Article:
Sep
24

“The Secret of Success,” by Nev Sagiba

 

Many years ago I realised that the secret of success was failure.

Let me explain.

We repeat the same exercise getting it wrong and striving to get it right so many times that we finally run out of ways to get it wrong.

Not only with Aikido and fighting arts, but in all things. When I took up IT, it also proved an exhausting process of trial and error until, when you run out of errors, only the right way remains. And even this can be refined without end.

Probably works with marriage and relationships too. At least it would explain the high rates of divorce.

Pointing to this predisposition is the fact that most “naturals” at any skill are noticed to soon become complacent, and not long after peter out. They have no challenge, and therefore no reason to try and continue to try.

Whereas the klutzes just hang in there and become masters in the end.

How often is this proven to be so? Countless times.

This makes a case for persistence.

We learn our best lessons from errors. And from going back to correct them. In fact, the whole process of evolution is pretty much like that.

A wise man once told me, “The amateur practices until he gets it right. The professional continues to practice until he can no longer get it wrong!”

As someone said, “If at first you do succeed, be very surprised and keep on practicing..”

Ancient scriptures variously reiterated, “If you want to master, just do for the sake of doing without attachment to success or failure.”

In this context, Aristotle said, “You are what you repeatedly do. Excellence is not an event – it is a habit”

Notice how well you drive a car, brush your teeth, walk, take a shower, for some – cook, clean, sweep and for many whatever it is that you do daily?

Why so?

Doing daily makes it part of you and you refine effortlessly.

Learning comes from within. You don’t need someone to fill your head with stuff. You don’t even need anyone to teach you how to learn because it is innate with every new-born child who has not had this natural gift, the gift of learning, beaten out of him by some bogan retard of an unfit parent.

We are all imbued with the instinct of discovery. Discovery requires testing and repetition.

And that’s what we practice in the dojo.

Can you remember learning to walk? If you can’t, I’ll refresh your memory. You tried and failed from between 2000 and 10,000 times.

You persisted.

Once you took your first step, you then fell over.

You got up and repeated the process.

Tears? Yes, many.

But you stuck with it, and now you take walking for granted.

That’s what’s Mastery is all about, but instead of taking it for granted, you retain the mind of gratitude.

Start with small goals. Once met, try slightly bigger ones. In manageable steps increase the degree of difficulty. “A journey of a thousand miles begins with a single step.”

Babies seem to know the secret of success. Simplicity, focus, persistence, honesty, trial and error is The Way.

“And Jesus said, Verily I say unto you, Except ye become as little children, ye shall not enter into the kingdom of heaven.” Matthew 18:3

“Ask, and it shall be given you; seek, and ye shall find; knock, and it shall be opened unto you..”: Matthew 7:7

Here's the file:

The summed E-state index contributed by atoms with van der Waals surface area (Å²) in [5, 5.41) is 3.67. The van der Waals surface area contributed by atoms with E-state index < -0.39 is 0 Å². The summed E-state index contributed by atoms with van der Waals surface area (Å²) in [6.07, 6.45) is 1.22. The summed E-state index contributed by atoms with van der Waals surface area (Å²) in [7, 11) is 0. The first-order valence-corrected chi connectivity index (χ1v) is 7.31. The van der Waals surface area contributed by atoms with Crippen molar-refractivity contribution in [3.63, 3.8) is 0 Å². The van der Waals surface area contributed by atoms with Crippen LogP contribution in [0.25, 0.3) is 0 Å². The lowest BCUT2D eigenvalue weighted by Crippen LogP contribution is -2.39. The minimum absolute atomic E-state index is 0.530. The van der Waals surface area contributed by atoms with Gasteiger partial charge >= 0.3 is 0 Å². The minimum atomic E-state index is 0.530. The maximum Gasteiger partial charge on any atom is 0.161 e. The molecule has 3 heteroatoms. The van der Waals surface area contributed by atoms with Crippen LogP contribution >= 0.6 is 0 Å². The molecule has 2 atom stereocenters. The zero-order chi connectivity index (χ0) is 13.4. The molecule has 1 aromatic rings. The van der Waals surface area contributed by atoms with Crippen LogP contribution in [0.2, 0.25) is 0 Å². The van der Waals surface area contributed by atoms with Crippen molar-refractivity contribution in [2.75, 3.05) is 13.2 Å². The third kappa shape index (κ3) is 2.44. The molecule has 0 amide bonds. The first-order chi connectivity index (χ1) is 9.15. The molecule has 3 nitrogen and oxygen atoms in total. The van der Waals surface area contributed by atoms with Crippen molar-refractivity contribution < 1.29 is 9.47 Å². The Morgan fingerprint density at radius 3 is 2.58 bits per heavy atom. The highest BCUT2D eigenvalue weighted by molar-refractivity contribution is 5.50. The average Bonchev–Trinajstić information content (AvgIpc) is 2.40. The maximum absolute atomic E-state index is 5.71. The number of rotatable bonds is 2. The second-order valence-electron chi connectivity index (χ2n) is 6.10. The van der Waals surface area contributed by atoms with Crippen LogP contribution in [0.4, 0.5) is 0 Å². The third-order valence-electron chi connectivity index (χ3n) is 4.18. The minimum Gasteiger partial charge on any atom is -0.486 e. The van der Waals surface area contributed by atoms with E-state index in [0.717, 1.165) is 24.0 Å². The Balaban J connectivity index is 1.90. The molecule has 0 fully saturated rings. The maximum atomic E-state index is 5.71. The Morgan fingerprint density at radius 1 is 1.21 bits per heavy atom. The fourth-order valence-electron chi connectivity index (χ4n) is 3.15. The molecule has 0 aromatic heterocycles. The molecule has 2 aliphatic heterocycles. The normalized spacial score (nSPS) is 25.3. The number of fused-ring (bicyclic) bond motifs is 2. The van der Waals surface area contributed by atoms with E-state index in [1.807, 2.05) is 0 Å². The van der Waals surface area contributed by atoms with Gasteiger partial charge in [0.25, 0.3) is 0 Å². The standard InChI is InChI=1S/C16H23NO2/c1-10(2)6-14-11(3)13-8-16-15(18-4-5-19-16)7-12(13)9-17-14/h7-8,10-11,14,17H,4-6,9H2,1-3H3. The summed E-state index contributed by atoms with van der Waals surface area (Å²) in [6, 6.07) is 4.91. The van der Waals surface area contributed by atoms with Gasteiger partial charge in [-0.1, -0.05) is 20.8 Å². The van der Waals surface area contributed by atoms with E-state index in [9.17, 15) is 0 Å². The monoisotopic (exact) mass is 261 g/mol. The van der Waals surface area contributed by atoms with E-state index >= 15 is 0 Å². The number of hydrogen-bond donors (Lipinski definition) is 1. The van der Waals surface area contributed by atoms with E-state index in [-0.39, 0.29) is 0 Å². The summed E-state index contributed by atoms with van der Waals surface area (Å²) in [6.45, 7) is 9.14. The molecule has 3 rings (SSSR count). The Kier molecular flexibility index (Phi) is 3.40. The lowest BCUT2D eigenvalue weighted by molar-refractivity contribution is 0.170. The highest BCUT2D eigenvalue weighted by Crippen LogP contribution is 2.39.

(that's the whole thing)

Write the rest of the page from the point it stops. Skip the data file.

Nev Sagiba

aikiblue.com

“Now an e-book:
FOUR DIAMONDS 1024 – Basic Transitions and Counters of Aikido

by Nev Sagiba

4 Diamonds 1024  - The Book

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The ability to adjust seamlessly between techniques defines mastery. In most cases, this essential attribute of Aikido has been either ignored or guessed at. This book not only reveals the innate simplicity behind the apparent complexity of Aikido Transitions and Counters, but it provides a full spectrum of possibilities for practicing. Here it is, simplified in drills of two techniques. When you can do these drills easily, you will be able to effect spontaneous responses to any attack. If you know your basic techniques this book is recommended and will enrich your Aikido. FOUR DIAMONDS 1024, provides complete sets of exercise drill guidelines to enable exploration of the available range of basic transitions and counters and unlock their potentials.

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Comments

  1. Wagner Bull says:

    Nice Article Sagiba Sensei:

    Also George Ledyard wrote a wonderful book about this subject of Mastery.

    Have you read the ICHING, (The chinese book of Changes)?
    If not, I suggest it to you stronglly.

    Regarding Japanese culture, there is also a very good old saying about in Japanese languagge:

    “Nana korobi ya Oki”. (fall seven times raise up eight”.

    And in the Bible:

    “Mark 12:17 Then Jesus said to them, “Give to Caesar what is Caesar’s and to God what is God’s.” And they were amazed at him.”

    Wagner Bull

  2. …As a confirmed klutz, I have to agree with you, except about the excellence part. Other people may (or may not) be impressed. I’m just “workin’ on it”…

  3. Jamie Yugawa says:

    Great article!! This reminds of a saying Koretoshi Maruyama says “Keizoku Ha Chikara Nari”- “Perseverence brings Power” How true.

  4. The one thing we really have in common, is that we make mistakes. If this statement is true, then we need to correct the problem; not just find a guilty party to blame, and alleviate ourselves of guilt or effort to correct the fault.

    Nev Sagiba has utilised a similar line of thought to a Lecturer who once advised me at Theological College, that “irritation” was a prime mover in all science subjects that are necessary to our growth, development, and comfort.

    Thank you for the article you have produced for us to consider.

  5. Tom Huffman says:

    Nintai = patient persistence to perseverance. Good word and philosophy for the martial arts and life.

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